|Daniel Mallory Ortberg|
Ortberg speaking in 2015
November 28, 1986
Texts from Jane Eyre
The Merry Spinster
|Relatives||John Ortberg (father)|
Daniel Mallory Ortberg (born November 28, 1986) is an American author and editor. Ortberg co-founded the website The Toast and has written the books Texts from Jane Eyre (2014) and The Merry Spinster (2018) as well as Slate's "Dear Prudence" advice column. Ortberg also hosts the Dear Prudence podcast.
Ortberg grew up in northern Illinois and then San Francisco, one of three children of the evangelical Christian author and Menlo Church pastor John Ortberg and Nancy Ortberg, who is also a pastor and the CEO of Transforming the Bay with Christ.
Ortberg wrote for Gawker and The Hairpin, and met eventual Toast co-founder Nicole Cliffe through this work. Cliffe and Ortberg launched the feminist general interest The Toast and operated it together from July 2013 to July 2016.
Ortberg was included in the 2015 Forbes 30 under 30 list in the media category. On November 9, 2015, Slate announced Ortberg would take over the magazine's "Dear Prudence" advice column from Emily Yoffe.
Ortberg's first book, Texts from Jane Eyre, was released in November 2014 and became a New York Times bestseller. The book was based on a column Ortberg wrote first at The Hairpin, then continued at The Toast, which imagines famous literary characters exchanging anachronistic text messages. The premise was inspired by a comments-section thread on a piece Cliffe had written for The Awl; on Cliffe's review of Gone With the Wind, a commenter wrote that their experience in the South was nearly identical to the novel "except everybody has cellphones", prompting Ortberg to imagine how Scarlett O'Hara might have used a cell phone.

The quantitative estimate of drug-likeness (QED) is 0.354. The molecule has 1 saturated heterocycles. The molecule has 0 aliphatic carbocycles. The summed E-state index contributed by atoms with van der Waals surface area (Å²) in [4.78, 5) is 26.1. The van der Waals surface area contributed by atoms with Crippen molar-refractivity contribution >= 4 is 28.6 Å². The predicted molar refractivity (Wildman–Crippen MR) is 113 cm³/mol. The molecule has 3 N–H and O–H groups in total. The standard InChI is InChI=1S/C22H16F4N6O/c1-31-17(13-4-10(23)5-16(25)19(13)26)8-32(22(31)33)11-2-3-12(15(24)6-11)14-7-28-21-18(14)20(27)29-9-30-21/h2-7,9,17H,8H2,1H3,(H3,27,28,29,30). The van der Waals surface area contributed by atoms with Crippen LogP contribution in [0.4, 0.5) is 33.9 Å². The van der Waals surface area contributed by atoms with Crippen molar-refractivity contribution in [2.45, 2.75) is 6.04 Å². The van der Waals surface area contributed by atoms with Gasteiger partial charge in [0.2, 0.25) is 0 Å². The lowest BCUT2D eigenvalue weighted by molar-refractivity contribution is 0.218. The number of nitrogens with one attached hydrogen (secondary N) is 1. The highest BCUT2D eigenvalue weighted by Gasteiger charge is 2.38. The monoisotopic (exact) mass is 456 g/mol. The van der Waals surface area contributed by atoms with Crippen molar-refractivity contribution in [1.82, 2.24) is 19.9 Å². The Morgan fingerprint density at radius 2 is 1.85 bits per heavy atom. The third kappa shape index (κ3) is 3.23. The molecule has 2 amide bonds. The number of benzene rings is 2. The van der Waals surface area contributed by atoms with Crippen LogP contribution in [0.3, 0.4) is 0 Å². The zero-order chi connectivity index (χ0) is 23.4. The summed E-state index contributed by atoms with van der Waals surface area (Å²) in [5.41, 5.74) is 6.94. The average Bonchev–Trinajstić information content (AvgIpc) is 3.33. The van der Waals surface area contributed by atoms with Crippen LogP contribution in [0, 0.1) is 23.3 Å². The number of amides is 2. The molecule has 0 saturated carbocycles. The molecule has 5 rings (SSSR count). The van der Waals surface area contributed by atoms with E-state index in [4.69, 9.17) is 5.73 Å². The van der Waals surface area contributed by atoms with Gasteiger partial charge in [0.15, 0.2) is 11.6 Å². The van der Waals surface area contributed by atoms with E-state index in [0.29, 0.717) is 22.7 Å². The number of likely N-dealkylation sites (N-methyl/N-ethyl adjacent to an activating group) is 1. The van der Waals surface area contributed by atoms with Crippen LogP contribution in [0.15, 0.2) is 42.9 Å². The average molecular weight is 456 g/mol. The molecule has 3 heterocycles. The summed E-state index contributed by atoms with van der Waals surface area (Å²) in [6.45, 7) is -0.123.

Ortberg is also the author of the short story collection The Merry Spinster: Tales of Everyday Horror (Henry Holt, 2018). The book, Ortberg's second release, was highly anticipated, with Publishers Weekly, Bustle, The A.V. Club and InStyle Australia all naming it to lists of best forthcoming titles in 2018.
The Merry Spinster reinvents archetypal fairy tales like Cinderella and Beauty and the Beast; in the Los Angeles Times, Agatha French described Ortberg's renderings as making the "stories both weirder and yet somehow more familiar".
Ortberg identifies as queer and has mentioned dating women. In February 2018, Ortberg spoke to Autostraddle about the process of transitioning genders while writing The Merry Spinster. In March 2018, he was interviewed by Heather Havrilesky in New York magazine's The Cut about coming out as trans.
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